We also made significant improvements in the operating efficiency of the Agency. Getting the operational detail right means we have a better chance of having the Scheme deliver on its real purpose—a different life trajectory for people with disability.

  • In the June quarter, we had the lowest absolute number of complaints since June 2018, and that was when the Scheme had less than half the number of participants we do now.
  • Our Satisfaction Survey results in the June quarter (based on a random sample of over 5,500 participants with ongoing oversight and input from the Independent Advisory Council) recorded our highest scores, averaging over 83 per cent satisfaction across access, pre-planning, first-plans and plan reviews.
  • We are getting more than 90 per cent of reviews of reviewable decisions done in less than 60 days, with more than 95 per cent of any resulting plan changes being implemented in less than 28 days.
  • In September 2019 we had 8,400 review cases open; at June 2020 it was down to 2,100.
  • Our focus on Participant Requested Plan Reviews is working too, in June 2019 we had 7,300 open reviews; at June 2020 it was down to 2,200.
  • In June 2020, access decisions on average took 10 days, four times faster than 12 months ago. The average number of days to receive a first plan is 67 days, 50 per cent lower than 12 months ago.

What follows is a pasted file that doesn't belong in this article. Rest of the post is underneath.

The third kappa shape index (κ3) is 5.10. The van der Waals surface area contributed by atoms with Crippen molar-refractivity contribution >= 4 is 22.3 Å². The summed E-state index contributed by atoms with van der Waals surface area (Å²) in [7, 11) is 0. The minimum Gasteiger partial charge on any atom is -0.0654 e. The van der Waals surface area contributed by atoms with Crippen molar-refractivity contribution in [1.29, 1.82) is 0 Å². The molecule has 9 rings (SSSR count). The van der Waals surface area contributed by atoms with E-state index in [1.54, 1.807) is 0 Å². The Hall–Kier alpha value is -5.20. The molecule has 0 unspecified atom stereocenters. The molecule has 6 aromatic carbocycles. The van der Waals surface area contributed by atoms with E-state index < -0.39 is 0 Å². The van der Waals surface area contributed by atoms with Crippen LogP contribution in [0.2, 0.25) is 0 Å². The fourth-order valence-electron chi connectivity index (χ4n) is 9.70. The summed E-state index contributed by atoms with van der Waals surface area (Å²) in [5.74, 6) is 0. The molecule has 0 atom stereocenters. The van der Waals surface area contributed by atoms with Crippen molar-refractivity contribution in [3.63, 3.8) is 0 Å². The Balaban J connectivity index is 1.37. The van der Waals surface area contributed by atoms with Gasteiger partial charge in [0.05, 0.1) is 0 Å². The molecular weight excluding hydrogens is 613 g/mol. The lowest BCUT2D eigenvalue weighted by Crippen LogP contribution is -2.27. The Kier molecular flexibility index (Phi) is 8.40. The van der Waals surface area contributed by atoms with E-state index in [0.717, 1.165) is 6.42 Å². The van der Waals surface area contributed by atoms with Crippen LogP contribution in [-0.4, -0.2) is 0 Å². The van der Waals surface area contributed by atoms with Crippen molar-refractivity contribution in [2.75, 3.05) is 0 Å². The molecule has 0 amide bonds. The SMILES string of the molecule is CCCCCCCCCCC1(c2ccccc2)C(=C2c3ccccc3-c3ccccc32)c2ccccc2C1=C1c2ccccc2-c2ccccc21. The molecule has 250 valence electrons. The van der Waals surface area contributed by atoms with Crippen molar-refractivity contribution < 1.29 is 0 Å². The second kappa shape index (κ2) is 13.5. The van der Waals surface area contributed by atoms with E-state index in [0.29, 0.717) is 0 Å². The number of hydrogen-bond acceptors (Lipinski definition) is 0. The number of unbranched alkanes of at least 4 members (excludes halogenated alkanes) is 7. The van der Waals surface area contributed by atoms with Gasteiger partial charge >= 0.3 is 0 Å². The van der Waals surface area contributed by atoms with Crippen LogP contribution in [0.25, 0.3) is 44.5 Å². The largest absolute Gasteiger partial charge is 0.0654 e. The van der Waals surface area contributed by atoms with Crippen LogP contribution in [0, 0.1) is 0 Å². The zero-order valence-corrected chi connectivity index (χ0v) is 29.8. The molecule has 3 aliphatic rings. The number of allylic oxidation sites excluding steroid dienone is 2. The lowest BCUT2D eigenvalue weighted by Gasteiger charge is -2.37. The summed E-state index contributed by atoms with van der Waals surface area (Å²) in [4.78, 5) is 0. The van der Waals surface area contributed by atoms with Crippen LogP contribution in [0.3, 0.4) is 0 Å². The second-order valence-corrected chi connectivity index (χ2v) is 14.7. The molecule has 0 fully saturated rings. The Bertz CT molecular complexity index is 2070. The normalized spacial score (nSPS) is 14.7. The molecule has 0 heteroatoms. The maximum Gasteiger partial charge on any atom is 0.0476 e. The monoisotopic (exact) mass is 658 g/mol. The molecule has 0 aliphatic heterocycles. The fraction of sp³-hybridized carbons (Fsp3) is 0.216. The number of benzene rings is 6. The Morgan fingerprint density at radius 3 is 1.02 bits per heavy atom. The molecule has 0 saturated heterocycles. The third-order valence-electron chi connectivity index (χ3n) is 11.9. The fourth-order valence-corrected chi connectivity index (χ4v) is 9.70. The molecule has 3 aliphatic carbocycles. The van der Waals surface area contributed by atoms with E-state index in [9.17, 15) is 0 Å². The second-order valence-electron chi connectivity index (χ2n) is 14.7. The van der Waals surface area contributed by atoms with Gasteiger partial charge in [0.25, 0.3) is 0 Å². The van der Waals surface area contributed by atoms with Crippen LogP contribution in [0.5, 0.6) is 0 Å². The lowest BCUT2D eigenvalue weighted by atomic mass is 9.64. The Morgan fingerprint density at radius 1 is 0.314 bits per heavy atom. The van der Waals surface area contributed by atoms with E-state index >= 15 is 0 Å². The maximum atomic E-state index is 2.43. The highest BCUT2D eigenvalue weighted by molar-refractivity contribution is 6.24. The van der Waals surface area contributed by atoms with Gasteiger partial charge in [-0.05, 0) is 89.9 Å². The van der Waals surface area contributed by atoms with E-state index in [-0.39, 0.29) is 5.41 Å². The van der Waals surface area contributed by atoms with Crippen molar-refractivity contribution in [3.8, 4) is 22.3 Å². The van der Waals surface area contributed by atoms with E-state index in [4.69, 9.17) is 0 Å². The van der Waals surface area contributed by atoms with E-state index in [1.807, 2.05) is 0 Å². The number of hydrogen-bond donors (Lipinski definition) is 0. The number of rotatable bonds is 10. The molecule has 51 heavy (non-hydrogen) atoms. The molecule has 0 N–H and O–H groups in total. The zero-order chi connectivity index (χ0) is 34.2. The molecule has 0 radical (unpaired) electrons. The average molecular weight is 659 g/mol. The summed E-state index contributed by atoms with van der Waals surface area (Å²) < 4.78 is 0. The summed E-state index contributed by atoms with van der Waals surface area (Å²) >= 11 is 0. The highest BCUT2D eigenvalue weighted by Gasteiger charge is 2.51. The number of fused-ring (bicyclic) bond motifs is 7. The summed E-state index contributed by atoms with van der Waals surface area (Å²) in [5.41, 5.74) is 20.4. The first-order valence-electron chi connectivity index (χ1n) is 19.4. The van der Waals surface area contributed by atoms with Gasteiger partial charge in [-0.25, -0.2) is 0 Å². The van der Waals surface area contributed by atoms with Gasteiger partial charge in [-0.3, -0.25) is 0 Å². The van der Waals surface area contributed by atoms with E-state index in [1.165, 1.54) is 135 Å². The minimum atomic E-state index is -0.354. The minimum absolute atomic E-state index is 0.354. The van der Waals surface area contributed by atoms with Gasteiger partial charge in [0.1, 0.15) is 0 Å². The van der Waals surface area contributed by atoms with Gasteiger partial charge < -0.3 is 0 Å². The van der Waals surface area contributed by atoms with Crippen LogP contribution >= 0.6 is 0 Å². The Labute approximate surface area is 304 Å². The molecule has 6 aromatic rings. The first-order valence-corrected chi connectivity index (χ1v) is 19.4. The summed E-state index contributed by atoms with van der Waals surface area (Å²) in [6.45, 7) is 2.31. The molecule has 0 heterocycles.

And all this has been done through a year when we also added 106,000 new participants and were dealing with a pandemic and all that has meant for Australia.

These are all just operating statistics—but we never forget each one represents an interaction with a real person, a participant and their family.

The Annual Report also gives a sense of the future direction of our journey, which of course is set out in more detail in the 2020–24 Corporate Plan.

I want to focus also on the intangibles how the Agency will act and feel both internally and, even more importantly, externally: how we will make real our culture and values. Again, this Report sets out the progress we have already made on this front.

We will have a renewed focus on our participants, constantly asking ourselves: if I was a participant or my child was, how would I want things to happen? And of course many of our staff are just that: participants or close family members of participants.

We will have a greater sense of urgency and pace in everything we do; decision velocity matters, just as decision quality does.